He highlighted the impact Project Edward can have on casualty reduction and awareness raising – while also stressing the utmost importance of enforcement in the sector of the respect of traffic legislation and the prevention of road deaths and serious injuries. In this respect, he presented the operational results of TISPOL.He stressed that TISPOL appreciates the fact that the European Commission established in 2018 a new Strategic Action Plan on Road Safety to halve road deaths by 2030 and he indicated the importance of the joint cross-border road traffic enforcement operations organized in cooperation between police bodies.

He explained that the target set by the European Commission of a 50 per cent reduction in road deaths and serious injuries by 2030 is an important commitment of TISPOL and a key issue, indicating that in the frame of their daily duties the members of TISPOL are called to exchange information and best practice on a constant basis, bearing in mind the Valetta Declaration. He thanked the Cyprus Police for their contribution in the road safety campaigns, which include enforcement and publicity of the actions undertaken, especially for speeding, drink and drug driving, distraction and the non-use of seat belts.

“Bike SAFE” motorcycle training program

Motorcyclists are trained by members of the Police

The risks that motorcyclists face in the road network and the ways in which they can predict and cope with them were the subject of a training program that was held yesterday 16/6/2019) at the Police Headquarters Department of Traffic Police. 

The program was attended by 15 civilian motorcyclists, who were briefed by trained members of the Special Motorcycle Squadron and the Police Driving School on the proper use of motorcycles on the road network, but also on how to prevent and deal with various dangers that lie ahead during driving. The training contained both theoretical information of the participants and practical training.

The “Bike Safe” training program is part of the general framework of the Police’s actions to inform and raise awareness of road safety and the prevention of traffic accidents. 

16/06/2019 08:58:00

Μοτοσικλετιστές εκπαιδεύονται από μέλη της Αστυνομίας

Οι κίνδυνοι που διατρέχουν στο οδικό δίκτυο οι μοτοσικλετιστές και οι τρόποι με τους οποίους οι ίδιοι μπορούν να τους προβλέψουν και να τους αντιμετωπίσουν, ήταν το αντικείμενο προγράμματος εκπαίδευσης, που πραγματοποιήθηκε χθες στο Τμήμα Τροχαίας Αρχηγείου Αστυνομίας.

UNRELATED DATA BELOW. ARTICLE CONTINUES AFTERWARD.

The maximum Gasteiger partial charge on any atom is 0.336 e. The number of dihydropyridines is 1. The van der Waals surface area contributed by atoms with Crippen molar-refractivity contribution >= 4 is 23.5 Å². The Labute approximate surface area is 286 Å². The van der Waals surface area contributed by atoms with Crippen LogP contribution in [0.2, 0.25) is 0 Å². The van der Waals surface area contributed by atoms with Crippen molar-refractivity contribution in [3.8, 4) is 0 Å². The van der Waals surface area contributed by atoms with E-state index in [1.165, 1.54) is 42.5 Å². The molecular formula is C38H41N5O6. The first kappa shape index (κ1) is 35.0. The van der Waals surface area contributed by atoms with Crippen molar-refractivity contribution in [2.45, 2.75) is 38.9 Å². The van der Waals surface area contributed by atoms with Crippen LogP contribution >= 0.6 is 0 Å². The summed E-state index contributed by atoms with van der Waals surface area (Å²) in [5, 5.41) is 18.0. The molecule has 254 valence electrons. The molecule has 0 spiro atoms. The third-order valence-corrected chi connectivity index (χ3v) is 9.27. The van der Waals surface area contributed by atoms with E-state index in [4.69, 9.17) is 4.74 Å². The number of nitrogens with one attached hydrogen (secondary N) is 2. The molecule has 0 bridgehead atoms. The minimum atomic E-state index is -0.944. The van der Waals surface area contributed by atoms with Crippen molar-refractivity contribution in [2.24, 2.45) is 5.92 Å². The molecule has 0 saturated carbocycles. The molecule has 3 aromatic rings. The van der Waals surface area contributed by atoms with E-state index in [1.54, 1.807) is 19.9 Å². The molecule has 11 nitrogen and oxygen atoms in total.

Το πρόγραμμα παρακολούθησαν 15 πολίτες μοτοσικλετιστές, οι οποίοι ενημερώθηκαν από εκπαιδευμένα μέλη του Ειδικού Ουλαμού Μοτοσικλετιστών και της Σχολής Οδηγών της Αστυνομίας, για την ορθή χρήση των μοτοσικλετών στο οδικό δίκτυο, αλλά και για το πώς μπορούν να προλαμβάνουν και να αντιμετωπίζουν διάφορους κινδύνους, που ελλοχεύουν κατά την οδήγηση. Η εκπαίδευση περιείχε τόσο θεωρητική ενημέρωση των συμμετεχόντων, όσο και πρακτική εξάσκηση.

Το εκπαιδευτικό πρόγραμμα «Bike Safe», εντάσσεται στο γενικότερο πλαίσιο των δράσεων της Αστυνομίας, για ενημέρωση και ευαισθητοποίηση του κοινού σχετικά με την οδική ασφάλεια και την πρόληψη των τροχαίων συγκρούσεων. 

RoADAR – Group Riding

RoSPA have recently published a series of video clips containing advice on group riding, where a motorcycle trainer shares his experiences of organising group rides. The clips are designed for those who have not organised a group ride before and contain advice to help riders ensure maximum safety and enjoyment while taking part in their group ride, whilst avoiding common pitfalls.

BikeSafe workshops in Cyprus

 BikeSafe Assessors Course

BikeSafe is a Police led motorcycle project involving class room and practical riding workshops. The  aim is to reduce the number of bikers being hurt on Cyprus roads.

In order to use the BikeSafe brand, the workshops have to conform to the BikeSafe criteria as run by Police forces throughout the UK.

Four Cyprus Police Officers have recently been trained to become BikeSafe assessors. The training was delivered in a partnership between the Cyprus Police and RoSPA Advanced Drivers and Riders Cyprus.\

The first part of the training ensured that the officers had the road riding skills required, based on ‘Motorcycle Roadcraft’, The (UK) Police Riders Handbook. The course involved advanced rider training and test.

Only those passing the RoSPA motorcycle test at the highest level would be considered as assessors. All of the officers attained a Gold Pass.

The second phase of the training was theory based to ensure a good working knowledge of both Roadcraft and the BikeSafe curriculum. The officers gave a talk on different sections of the BikeSafe material and answered questions on the matters raised.

The third phase was a practical exercise taking the form of a BikeSafe ride-out with the officers having to give appropriate feedback to a motorcyclist they were assessing.

The officers passed with flying colours.